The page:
Do you see tangible impacts of UN resolutions and reports from Commission of Inquiries (CoI) on conflicts on the ground? To give you two instances, the CoI on Syria has been regularly updating the HRC with ensuing resolutions but the conflict in Syria is only intensifying with ISIL capturing more and more territory, while resolutions against Israel are a record number, but the Palestine question remains unresolved with worsening human rights situation for the Palestinians.
I think you have to look at the particular angle which we cover, which is, the human rights angle. We do not have a mandate for peace and security –that’s the Security Council – and wider political mandate to solve conflicts. However, having said that, if you look at the contribution we make from our particular angle, I think, it is a very significant contribution that leads, or at least, can lead to changes, also in the political field. If you look, for example, at the CoI for Syria, which you have mentioned, then it is basically our Human Rights Council’s instrument that is the voice for victims and witnesses. As you probably know, they are putting together a documentation of crimes against humanity and violations of human rights and international humanitarian law – that’s basically the only UN mechanism that puts together such a documentation and that plays a major role in not only getting to a political solution but also plays a role in the potential follow-ups with regard to accountability also, criminal accountability. I think that the council already has a role, of course, a limited role when it comes to actually solving the problem but it certainly contributes. I would say that about many other examples you partially quoted. Inter alia, maybe, I should also mention North Korea/DPRK (Democratic People’s Republic of Korea) CoI which had a very, very sobering and actually horrifying result that was then passed on from us to the General Assembly, from the General Assembly to the Security Council. It led to the Security Council now being permanently seized by this situation in North Korea. And we have seen now, of course, it is a tough subject, but we have also seen reactions like the North Korean foreign minister coming to our council to justify from his perspective. So, I think, some of these things are for the medium term but I think, we do make a difference with many of our commission of inquiries. And I could actually elaborate the same thing on our independent experts, on our special rapporteurs, be it thematic, be it country-specific. But I don’t want to consume too much of your time.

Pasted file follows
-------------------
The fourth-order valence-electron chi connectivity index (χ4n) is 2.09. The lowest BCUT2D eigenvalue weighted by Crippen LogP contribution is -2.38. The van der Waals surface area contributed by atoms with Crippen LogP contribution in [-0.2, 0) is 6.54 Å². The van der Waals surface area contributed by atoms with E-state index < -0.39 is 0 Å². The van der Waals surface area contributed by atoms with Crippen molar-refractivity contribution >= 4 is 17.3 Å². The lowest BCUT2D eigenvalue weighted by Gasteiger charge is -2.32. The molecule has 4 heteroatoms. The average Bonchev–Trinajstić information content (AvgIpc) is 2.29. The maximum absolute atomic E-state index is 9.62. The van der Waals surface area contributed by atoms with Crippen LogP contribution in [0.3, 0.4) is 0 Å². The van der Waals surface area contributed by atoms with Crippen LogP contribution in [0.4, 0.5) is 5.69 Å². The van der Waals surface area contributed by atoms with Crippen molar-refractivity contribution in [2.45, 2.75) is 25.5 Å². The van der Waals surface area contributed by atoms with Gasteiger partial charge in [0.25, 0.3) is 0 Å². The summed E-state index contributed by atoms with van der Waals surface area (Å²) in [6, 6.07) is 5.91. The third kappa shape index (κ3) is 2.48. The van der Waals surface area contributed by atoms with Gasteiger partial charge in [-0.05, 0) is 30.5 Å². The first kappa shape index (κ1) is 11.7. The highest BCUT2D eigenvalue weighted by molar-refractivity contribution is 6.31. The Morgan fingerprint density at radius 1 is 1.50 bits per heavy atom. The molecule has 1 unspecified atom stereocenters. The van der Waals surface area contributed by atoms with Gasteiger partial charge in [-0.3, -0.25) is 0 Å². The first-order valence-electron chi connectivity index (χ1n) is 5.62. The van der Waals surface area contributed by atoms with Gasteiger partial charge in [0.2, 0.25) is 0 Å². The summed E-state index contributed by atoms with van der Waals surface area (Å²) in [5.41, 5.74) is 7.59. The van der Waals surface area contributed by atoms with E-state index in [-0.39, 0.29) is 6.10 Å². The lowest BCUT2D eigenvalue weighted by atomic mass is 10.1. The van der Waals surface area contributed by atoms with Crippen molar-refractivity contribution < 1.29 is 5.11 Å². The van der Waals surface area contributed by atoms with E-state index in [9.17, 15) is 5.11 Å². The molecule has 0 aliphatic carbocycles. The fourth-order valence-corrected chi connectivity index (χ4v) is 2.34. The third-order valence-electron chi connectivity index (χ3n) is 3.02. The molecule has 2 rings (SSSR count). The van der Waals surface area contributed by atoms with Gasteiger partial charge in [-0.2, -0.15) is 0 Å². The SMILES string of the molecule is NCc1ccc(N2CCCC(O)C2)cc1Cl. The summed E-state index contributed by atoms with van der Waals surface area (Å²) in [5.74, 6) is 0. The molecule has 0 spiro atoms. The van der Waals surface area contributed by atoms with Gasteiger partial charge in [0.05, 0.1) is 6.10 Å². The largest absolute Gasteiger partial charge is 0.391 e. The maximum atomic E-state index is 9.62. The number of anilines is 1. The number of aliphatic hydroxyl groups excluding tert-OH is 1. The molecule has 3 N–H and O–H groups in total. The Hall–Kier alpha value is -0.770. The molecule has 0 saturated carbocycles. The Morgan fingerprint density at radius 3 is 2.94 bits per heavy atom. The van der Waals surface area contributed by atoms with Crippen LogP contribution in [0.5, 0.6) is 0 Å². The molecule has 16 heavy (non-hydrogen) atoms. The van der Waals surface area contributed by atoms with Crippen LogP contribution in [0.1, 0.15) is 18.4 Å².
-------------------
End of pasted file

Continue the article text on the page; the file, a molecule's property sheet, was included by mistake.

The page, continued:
It has become a common practice for member-states to accuse the HRC of being “biased” when they get pulled up for human rights situation, be it Israel, Myanmar, Syria or North Korea, to name a few. How do you navigate such accusations?
I think in a political body – and we are a political body – you cannot completely avoid that you have some countries being dealt with and others maybe not, even though from an objective point of view this could also happen. But I would like to draw your attention to one, if you so wish, ‘correcting’ element, if you assume there is a bias. There is certainly one instrument that would correct these biases, which is our Universal Periodic Review (UPR) because this was a new instrument that was created by the human rights council in 2006 and we are now entering into the second cycle. In all the 193 member-states of the UN undergo, if you so wish, political-technical check on human rights and it ends up in very substantive discussions and recommendations. And there is no singularisation of any state, there is no bias because all the 193 states undergo this procedure. Since you mention, for example, the US – they had more than 300 recommendations in their UPR which we conducted this year. And among them, of course, very serious ones. So even if I would assume a sort of a political bias in the selection of topics of countries, I think, the UPR is a mechanism to correct that.